War, Health and Welfare: the Convergence of Mental Health and General Health Policy, 1939–48

  • Tom Butler


The first three chapters of this study gave an account of the part played by lunacy policy in the emergence of government regulation up to end of the nineteenth century and governmental intervention in the early part of the twentieth century. It was argued that lunatics were initially regarded as a subgroup of the poor, but by the middle of the nineteenth century there emerged specialised medical provision for the mad. The lunacy issue appeared as a peripheral nuisance for many eighteenth- and nineteenth-century legislators. However, the emergence of a national lunacy policy by 1845 provided for an expansion of government activity in a period in which laissez-faire was a virtue. The lunacy laws played a significant part in the transformation of the relationship between local and central government through the formal codes of statute law. In addition, the adoption of a state policy on madness through the lunacy laws allowed for the professionalisation of mental medicine and the rise of an occupational group officially recognised as experts on insanity. The coexistence of law and medicine within the asylum setting characterised the approach to the insane up to 1939. The lunacy issues of the first fifty years of the nineteeth century were curiously echoed in the first thirty years of the twentieth century.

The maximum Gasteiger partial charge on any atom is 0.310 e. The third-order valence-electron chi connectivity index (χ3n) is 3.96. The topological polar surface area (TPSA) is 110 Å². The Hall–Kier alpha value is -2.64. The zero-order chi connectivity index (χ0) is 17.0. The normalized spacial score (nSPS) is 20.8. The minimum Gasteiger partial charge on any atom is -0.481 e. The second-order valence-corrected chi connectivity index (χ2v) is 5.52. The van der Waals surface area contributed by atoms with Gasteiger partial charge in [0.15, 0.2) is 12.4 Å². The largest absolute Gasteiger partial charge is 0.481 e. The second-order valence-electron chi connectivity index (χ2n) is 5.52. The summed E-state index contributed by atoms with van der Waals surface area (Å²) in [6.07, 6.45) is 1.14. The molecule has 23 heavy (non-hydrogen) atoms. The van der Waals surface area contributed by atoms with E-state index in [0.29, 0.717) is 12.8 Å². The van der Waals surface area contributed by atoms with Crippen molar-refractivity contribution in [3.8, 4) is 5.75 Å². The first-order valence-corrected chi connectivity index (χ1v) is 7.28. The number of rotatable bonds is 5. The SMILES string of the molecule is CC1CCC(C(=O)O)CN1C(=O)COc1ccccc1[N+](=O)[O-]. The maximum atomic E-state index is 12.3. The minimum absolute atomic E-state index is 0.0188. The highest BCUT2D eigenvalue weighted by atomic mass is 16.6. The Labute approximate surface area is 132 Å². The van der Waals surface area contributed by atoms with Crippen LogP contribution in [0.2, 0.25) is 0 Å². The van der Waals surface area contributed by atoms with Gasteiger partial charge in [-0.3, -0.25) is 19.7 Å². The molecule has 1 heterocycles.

Mental Health Mental Health Service Local Authority National Health Service Central Government 
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Notes and References

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Copyright information

© Tom Butler 1985

Authors and Affiliations

  • Tom Butler
    • 1
  1. 1.GloucesterUK

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